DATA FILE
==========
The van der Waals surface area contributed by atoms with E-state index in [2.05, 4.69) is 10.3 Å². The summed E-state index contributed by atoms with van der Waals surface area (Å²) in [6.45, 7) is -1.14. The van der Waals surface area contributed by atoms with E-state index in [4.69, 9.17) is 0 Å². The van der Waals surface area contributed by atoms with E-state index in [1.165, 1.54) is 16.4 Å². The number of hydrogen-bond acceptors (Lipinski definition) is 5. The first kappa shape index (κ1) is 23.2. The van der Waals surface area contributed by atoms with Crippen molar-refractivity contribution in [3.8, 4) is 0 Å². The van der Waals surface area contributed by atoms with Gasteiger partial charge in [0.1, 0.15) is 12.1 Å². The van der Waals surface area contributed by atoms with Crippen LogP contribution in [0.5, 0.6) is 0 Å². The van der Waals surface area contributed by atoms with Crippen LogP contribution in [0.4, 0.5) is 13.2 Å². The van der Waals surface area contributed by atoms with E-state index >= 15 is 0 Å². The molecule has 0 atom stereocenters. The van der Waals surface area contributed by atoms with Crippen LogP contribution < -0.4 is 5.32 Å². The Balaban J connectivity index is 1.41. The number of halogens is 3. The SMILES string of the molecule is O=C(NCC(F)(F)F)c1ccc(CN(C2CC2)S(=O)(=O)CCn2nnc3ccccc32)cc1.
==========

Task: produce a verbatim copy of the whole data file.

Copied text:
The van der Waals surface area contributed by atoms with E-state index in [2.05, 4.69) is 10.3 Å². The summed E-state index contributed by atoms with van der Waals surface area (Å²) in [6.45, 7) is -1.14. The van der Waals surface area contributed by atoms with E-state index in [4.69, 9.17) is 0 Å². The van der Waals surface area contributed by atoms with E-state index in [1.165, 1.54) is 16.4 Å². The number of hydrogen-bond acceptors (Lipinski definition) is 5. The first kappa shape index (κ1) is 23.2. The van der Waals surface area contributed by atoms with Crippen molar-refractivity contribution in [3.8, 4) is 0 Å². The van der Waals surface area contributed by atoms with Gasteiger partial charge in [0.1, 0.15) is 12.1 Å². The van der Waals surface area contributed by atoms with Crippen LogP contribution in [0.5, 0.6) is 0 Å². The van der Waals surface area contributed by atoms with Crippen LogP contribution in [0.4, 0.5) is 13.2 Å². The van der Waals surface area contributed by atoms with E-state index >= 15 is 0 Å². The molecule has 0 atom stereocenters. The van der Waals surface area contributed by atoms with Crippen LogP contribution < -0.4 is 5.32 Å². The Balaban J connectivity index is 1.41. The number of halogens is 3. The SMILES string of the molecule is O=C(NCC(F)(F)F)c1ccc(CN(C2CC2)S(=O)(=O)CCn2nnc3ccccc32)cc1.